The Saints of Festus
nytheatre.com review by Kevin Connell
August 13, 2006
The ingredients: eight women, 40 quilts, 16 cases of Schlitz Malt Liquor beer. Season it with some humor and a bit of controversy and you've got the Church of the Bleeding Cross's 100th Annual Quilting Bee, where the women of Festus have a mission, to get drunk, praise Jesus, and raise cash for the Kickwater County Pro-Life fund. What a recipe! It does Betty Crocker proud! But, wait. Something's amiss. What is it? The ingredients all have the right potential. The sensibility is there for an hour of ridiculous theatre topped off with a little life lesson. Darn this recipe! It's so finicky. Sometimes it works; sometimes it doesn't.
The primary ingredient missing in Scott Hess's The Saints of Festus is the solo artist himself—Scott Hess. Why he needs to tell this story. Why he cares about the people and issues examined. Why he thinks it's all funny and poignant. And what is exactly unresolved inside his head that drives him to include a bunch of crazy ladies, quilts, cases of beer, crystal meth labs, abortion clinics, Botox injections, baton twirlers, lesbian singers, religious fanatics, midgets, and most importantly, a little town in Missouri as the catalysts for his art-making?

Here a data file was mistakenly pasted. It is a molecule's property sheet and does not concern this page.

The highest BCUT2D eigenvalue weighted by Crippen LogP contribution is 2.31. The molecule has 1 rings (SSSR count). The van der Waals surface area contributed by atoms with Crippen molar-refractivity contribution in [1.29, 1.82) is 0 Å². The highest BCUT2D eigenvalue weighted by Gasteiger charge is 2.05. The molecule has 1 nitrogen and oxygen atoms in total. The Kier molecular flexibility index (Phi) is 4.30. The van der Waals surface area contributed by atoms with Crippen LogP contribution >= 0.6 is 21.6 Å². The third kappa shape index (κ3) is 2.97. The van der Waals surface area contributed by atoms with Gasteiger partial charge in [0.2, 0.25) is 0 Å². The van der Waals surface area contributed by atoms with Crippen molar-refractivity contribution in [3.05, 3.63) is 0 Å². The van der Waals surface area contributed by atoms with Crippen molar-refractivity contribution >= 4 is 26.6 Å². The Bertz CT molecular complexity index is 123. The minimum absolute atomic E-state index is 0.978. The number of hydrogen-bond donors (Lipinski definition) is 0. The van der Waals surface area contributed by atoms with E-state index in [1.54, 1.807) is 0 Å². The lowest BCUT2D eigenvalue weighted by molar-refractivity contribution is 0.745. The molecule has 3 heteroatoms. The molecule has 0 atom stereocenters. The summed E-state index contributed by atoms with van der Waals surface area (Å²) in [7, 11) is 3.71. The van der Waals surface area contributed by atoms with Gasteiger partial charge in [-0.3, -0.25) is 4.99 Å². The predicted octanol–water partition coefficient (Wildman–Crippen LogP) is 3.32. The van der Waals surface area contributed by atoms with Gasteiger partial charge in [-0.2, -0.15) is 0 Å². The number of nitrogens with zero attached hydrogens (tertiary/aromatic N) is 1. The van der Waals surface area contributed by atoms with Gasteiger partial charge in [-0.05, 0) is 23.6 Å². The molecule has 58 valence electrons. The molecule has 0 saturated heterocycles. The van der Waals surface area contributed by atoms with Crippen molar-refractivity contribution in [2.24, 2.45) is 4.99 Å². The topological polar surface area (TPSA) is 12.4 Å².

Hess walks on stage wearing men's clothing—a pair of jeans and a Western shirt. Throughout the play he adorns himself with signature costume pieces to represent the female characters—a shawl, a wig, a pair of glasses, a pair of high heels. He sets up the premise from the beginning that a man is going to tell this story and that this man is going to become these women. But this never really happens. Hess forgets to be Scott; he does not adorn himself with each of his ladies of Festus.
To me, this piece is still in development, and it should be developed further—it screams of potential and success! But there are structural problems. For example, I didn't realize that the central debate of this play was the pro-life/pro-choice issue until about 30 minutes into the experience. In the end, I got what Hess was trying to say, but he needs to set up the story better. As an audience member, I need help figuring out how to structure all the exposition in my imagination. How to discern the trivial facts from the crucial ones.
As an actor, Hess is a powerhouse of energy and talent. He's brave, commanding, engaging, hilarious, honest, and versatile. Ultimately, his script needs to better support the true range of his acting abilities.
As the production's director, David Drake does a competent job with regard to staging and storytelling. I felt that more of his own writing "know how" could have better assisted Hess dramaturgically, though. And considering the depth and integrity behind his own work as a solo artist (The Night Larry Kramer Kissed Me), the product of Hess's The Saints of Festus could be more polished, thought-out, and actualized.